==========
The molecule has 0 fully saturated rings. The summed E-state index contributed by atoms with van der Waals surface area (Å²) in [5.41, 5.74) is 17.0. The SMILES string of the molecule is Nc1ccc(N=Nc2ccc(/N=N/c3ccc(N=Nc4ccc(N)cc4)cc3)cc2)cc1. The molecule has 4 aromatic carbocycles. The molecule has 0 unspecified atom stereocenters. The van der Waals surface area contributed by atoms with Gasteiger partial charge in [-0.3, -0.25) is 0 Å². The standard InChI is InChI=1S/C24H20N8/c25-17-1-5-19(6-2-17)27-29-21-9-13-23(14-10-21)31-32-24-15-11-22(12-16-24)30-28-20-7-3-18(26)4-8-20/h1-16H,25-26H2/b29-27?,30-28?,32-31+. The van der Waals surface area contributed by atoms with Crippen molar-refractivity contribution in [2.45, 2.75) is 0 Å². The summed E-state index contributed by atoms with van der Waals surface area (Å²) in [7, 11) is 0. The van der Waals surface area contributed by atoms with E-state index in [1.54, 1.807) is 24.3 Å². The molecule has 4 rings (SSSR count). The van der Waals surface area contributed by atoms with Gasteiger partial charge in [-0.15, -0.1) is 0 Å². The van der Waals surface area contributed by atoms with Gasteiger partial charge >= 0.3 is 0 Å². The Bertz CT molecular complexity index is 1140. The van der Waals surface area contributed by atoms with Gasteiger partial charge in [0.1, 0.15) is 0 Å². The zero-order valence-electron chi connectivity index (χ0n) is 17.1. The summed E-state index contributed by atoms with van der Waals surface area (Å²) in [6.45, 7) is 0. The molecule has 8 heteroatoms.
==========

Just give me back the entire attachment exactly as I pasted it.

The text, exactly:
The molecule has 0 fully saturated rings. The summed E-state index contributed by atoms with van der Waals surface area (Å²) in [5.41, 5.74) is 17.0. The SMILES string of the molecule is Nc1ccc(N=Nc2ccc(/N=N/c3ccc(N=Nc4ccc(N)cc4)cc3)cc2)cc1. The molecule has 4 aromatic carbocycles. The molecule has 0 unspecified atom stereocenters. The van der Waals surface area contributed by atoms with Gasteiger partial charge in [-0.3, -0.25) is 0 Å². The standard InChI is InChI=1S/C24H20N8/c25-17-1-5-19(6-2-17)27-29-21-9-13-23(14-10-21)31-32-24-15-11-22(12-16-24)30-28-20-7-3-18(26)4-8-20/h1-16H,25-26H2/b29-27?,30-28?,32-31+. The van der Waals surface area contributed by atoms with Crippen molar-refractivity contribution in [2.45, 2.75) is 0 Å². The summed E-state index contributed by atoms with van der Waals surface area (Å²) in [7, 11) is 0. The van der Waals surface area contributed by atoms with E-state index in [1.54, 1.807) is 24.3 Å². The molecule has 4 rings (SSSR count). The van der Waals surface area contributed by atoms with Gasteiger partial charge in [-0.15, -0.1) is 0 Å². The van der Waals surface area contributed by atoms with Gasteiger partial charge >= 0.3 is 0 Å². The Bertz CT molecular complexity index is 1140. The van der Waals surface area contributed by atoms with Gasteiger partial charge in [0.1, 0.15) is 0 Å². The zero-order valence-electron chi connectivity index (χ0n) is 17.1. The summed E-state index contributed by atoms with van der Waals surface area (Å²) in [6.45, 7) is 0. The molecule has 8 heteroatoms.